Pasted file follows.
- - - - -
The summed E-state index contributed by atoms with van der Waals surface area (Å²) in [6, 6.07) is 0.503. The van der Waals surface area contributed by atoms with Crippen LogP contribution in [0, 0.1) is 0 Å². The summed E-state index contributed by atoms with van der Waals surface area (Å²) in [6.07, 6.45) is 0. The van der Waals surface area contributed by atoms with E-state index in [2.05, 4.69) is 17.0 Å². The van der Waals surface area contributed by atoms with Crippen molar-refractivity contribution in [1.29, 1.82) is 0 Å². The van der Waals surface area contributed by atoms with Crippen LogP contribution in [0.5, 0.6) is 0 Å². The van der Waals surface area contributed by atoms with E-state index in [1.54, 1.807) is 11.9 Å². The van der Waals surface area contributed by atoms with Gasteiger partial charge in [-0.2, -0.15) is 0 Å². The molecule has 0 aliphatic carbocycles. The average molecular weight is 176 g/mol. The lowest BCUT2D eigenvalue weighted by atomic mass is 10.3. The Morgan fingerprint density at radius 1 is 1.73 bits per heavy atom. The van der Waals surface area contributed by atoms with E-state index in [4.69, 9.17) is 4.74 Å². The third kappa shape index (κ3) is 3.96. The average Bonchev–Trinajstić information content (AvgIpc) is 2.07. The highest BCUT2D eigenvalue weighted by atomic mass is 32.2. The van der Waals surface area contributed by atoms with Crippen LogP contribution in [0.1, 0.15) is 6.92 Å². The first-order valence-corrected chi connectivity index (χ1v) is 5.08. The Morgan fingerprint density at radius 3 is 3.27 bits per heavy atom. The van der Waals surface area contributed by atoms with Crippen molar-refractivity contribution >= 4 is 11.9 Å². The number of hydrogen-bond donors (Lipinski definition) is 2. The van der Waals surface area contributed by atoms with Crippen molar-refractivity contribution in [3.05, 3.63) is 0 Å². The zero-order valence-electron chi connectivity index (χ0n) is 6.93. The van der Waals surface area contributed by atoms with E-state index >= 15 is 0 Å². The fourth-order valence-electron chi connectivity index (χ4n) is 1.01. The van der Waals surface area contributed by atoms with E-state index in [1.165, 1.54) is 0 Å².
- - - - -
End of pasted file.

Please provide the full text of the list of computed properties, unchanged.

The summed E-state index contributed by atoms with van der Waals surface area (Å²) in [6, 6.07) is 0.503. The van der Waals surface area contributed by atoms with Crippen LogP contribution in [0, 0.1) is 0 Å². The summed E-state index contributed by atoms with van der Waals surface area (Å²) in [6.07, 6.45) is 0. The van der Waals surface area contributed by atoms with E-state index in [2.05, 4.69) is 17.0 Å². The van der Waals surface area contributed by atoms with Crippen molar-refractivity contribution in [1.29, 1.82) is 0 Å². The van der Waals surface area contributed by atoms with Crippen LogP contribution in [0.5, 0.6) is 0 Å². The van der Waals surface area contributed by atoms with E-state index in [1.54, 1.807) is 11.9 Å². The van der Waals surface area contributed by atoms with Gasteiger partial charge in [-0.2, -0.15) is 0 Å². The molecule has 0 aliphatic carbocycles. The average molecular weight is 176 g/mol. The lowest BCUT2D eigenvalue weighted by atomic mass is 10.3. The Morgan fingerprint density at radius 1 is 1.73 bits per heavy atom. The van der Waals surface area contributed by atoms with E-state index in [4.69, 9.17) is 4.74 Å². The third kappa shape index (κ3) is 3.96. The average Bonchev–Trinajstić information content (AvgIpc) is 2.07. The highest BCUT2D eigenvalue weighted by atomic mass is 32.2. The van der Waals surface area contributed by atoms with Crippen LogP contribution in [0.1, 0.15) is 6.92 Å². The first-order valence-corrected chi connectivity index (χ1v) is 5.08. The Morgan fingerprint density at radius 3 is 3.27 bits per heavy atom. The van der Waals surface area contributed by atoms with Crippen molar-refractivity contribution >= 4 is 11.9 Å². The number of hydrogen-bond donors (Lipinski definition) is 2. The van der Waals surface area contributed by atoms with Crippen molar-refractivity contribution in [3.05, 3.63) is 0 Å². The zero-order valence-electron chi connectivity index (χ0n) is 6.93. The van der Waals surface area contributed by atoms with E-state index >= 15 is 0 Å². The fourth-order valence-electron chi connectivity index (χ4n) is 1.01. The van der Waals surface area contributed by atoms with E-state index in [1.165, 1.54) is 0 Å².